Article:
The Purview of our Call – God tells Jeremiah (and us) that we are appointed unto the nations. Jeremiah himself did not journey beyond Israel, but since that time the Word of the Lord uttered through him has reached every nation.

Never doubt the influence you can have by the grace of God. Even in and through reaching one person you can change the destiny of many. Stay in your lane and do your work, but remember that through you God can accomplish more than you can imagine. By His grace, your influence can reach the nations.

The Preparation of our Call – The Lord tells Jeremiah (and us) to “gird our loins.” This is an ancient way of saying, “roll up your sleeves.” In other words, prepare to work by assembling what you need and getting ready to expend effort.

For us this surely means daily prayer, weekly Eucharist, and frequent confession. It means prayerfully reading God’s Word and the teachings of the Church. It means keeping fellowship with the Church and with fellow believers. All of this equips, empowers, and enables us for the work God has called us to do: being prophets.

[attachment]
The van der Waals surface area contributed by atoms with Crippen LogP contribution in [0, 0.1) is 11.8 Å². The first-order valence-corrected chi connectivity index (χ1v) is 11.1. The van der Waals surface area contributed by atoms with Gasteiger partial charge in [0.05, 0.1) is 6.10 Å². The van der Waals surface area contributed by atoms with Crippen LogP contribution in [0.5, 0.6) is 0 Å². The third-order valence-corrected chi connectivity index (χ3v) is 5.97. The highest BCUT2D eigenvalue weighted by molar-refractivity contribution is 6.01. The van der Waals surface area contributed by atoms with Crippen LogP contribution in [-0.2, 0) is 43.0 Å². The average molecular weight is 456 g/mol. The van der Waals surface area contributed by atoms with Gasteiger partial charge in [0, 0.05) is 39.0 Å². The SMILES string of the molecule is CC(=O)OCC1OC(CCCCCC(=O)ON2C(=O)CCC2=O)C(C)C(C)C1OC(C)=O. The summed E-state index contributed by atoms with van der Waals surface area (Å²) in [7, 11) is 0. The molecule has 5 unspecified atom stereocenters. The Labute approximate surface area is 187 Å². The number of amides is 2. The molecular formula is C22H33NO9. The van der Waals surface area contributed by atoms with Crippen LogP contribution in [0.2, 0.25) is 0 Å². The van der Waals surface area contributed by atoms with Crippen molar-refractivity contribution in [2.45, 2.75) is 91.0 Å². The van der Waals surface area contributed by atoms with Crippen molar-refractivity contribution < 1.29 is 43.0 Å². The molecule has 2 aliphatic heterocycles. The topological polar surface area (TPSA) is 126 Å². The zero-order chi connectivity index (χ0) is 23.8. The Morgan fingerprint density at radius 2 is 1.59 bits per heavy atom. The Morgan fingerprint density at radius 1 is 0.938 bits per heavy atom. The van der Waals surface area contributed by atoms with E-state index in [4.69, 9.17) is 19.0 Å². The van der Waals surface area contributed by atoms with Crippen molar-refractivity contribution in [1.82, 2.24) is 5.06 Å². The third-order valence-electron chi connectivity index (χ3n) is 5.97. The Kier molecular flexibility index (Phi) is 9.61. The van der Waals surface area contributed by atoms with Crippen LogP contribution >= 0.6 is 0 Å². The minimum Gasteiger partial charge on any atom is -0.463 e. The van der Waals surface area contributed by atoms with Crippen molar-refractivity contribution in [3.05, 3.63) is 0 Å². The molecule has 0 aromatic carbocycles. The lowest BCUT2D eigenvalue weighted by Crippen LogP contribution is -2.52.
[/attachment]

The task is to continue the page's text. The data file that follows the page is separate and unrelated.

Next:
Beyond this there may be other specific gifts God calls each of us to develop: music, a second language, healing, preaching, or administration. God will show you what those gifts are and help you to grow the talents you have received.

In all this you “roll up your sleeves” for the work God has given you and prepared you for so that you will be an effective prophet.

The Prescription of our Call – The text says, “[T]ell them all that I command you.” In other words, leave nothing out; proclaim the whole counsel of God. Don’t just proclaim what appeals to you or agrees with your politics and worldview. Don’t just say what is popular or agrees with worldly thinking. Tell them the whole message, in season or out of season.